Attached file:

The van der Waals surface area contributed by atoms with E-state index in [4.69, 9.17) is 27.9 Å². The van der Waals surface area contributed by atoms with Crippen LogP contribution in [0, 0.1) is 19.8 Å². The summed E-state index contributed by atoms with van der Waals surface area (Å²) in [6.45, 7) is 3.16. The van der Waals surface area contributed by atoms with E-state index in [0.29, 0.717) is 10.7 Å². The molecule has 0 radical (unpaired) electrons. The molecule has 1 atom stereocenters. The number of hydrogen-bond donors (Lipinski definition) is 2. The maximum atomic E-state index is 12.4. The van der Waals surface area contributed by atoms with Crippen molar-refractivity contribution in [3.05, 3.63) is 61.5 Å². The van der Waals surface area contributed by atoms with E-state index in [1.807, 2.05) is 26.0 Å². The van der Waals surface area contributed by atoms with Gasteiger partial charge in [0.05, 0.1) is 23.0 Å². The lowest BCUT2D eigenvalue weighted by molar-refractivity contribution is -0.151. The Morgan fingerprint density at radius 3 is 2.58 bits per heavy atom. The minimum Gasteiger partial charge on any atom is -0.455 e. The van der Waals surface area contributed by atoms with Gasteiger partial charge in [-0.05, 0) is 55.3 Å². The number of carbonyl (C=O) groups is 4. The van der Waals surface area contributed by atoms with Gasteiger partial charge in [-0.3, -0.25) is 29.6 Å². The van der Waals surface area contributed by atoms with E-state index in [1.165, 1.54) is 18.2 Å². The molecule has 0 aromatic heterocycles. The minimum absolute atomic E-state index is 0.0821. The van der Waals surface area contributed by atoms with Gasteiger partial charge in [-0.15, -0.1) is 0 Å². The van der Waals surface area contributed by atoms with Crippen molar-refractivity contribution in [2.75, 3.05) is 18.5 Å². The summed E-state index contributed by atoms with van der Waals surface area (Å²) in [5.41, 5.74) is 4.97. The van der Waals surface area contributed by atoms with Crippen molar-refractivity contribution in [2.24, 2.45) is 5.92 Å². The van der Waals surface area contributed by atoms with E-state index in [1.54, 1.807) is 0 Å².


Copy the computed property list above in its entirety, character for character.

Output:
The van der Waals surface area contributed by atoms with E-state index in [4.69, 9.17) is 27.9 Å². The van der Waals surface area contributed by atoms with Crippen LogP contribution in [0, 0.1) is 19.8 Å². The summed E-state index contributed by atoms with van der Waals surface area (Å²) in [6.45, 7) is 3.16. The van der Waals surface area contributed by atoms with E-state index in [0.29, 0.717) is 10.7 Å². The molecule has 0 radical (unpaired) electrons. The molecule has 1 atom stereocenters. The number of hydrogen-bond donors (Lipinski definition) is 2. The maximum atomic E-state index is 12.4. The van der Waals surface area contributed by atoms with Crippen molar-refractivity contribution in [3.05, 3.63) is 61.5 Å². The van der Waals surface area contributed by atoms with E-state index in [1.807, 2.05) is 26.0 Å². The van der Waals surface area contributed by atoms with Gasteiger partial charge in [0.05, 0.1) is 23.0 Å². The lowest BCUT2D eigenvalue weighted by molar-refractivity contribution is -0.151. The Morgan fingerprint density at radius 3 is 2.58 bits per heavy atom. The minimum Gasteiger partial charge on any atom is -0.455 e. The van der Waals surface area contributed by atoms with Gasteiger partial charge in [-0.05, 0) is 55.3 Å². The number of carbonyl (C=O) groups is 4. The van der Waals surface area contributed by atoms with Gasteiger partial charge in [-0.3, -0.25) is 29.6 Å². The van der Waals surface area contributed by atoms with E-state index in [1.165, 1.54) is 18.2 Å². The molecule has 0 aromatic heterocycles. The minimum absolute atomic E-state index is 0.0821. The van der Waals surface area contributed by atoms with Gasteiger partial charge in [-0.15, -0.1) is 0 Å². The van der Waals surface area contributed by atoms with Crippen molar-refractivity contribution in [2.75, 3.05) is 18.5 Å². The summed E-state index contributed by atoms with van der Waals surface area (Å²) in [5.41, 5.74) is 4.97. The van der Waals surface area contributed by atoms with Crippen molar-refractivity contribution in [2.24, 2.45) is 5.92 Å². The van der Waals surface area contributed by atoms with E-state index in [1.54, 1.807) is 0 Å².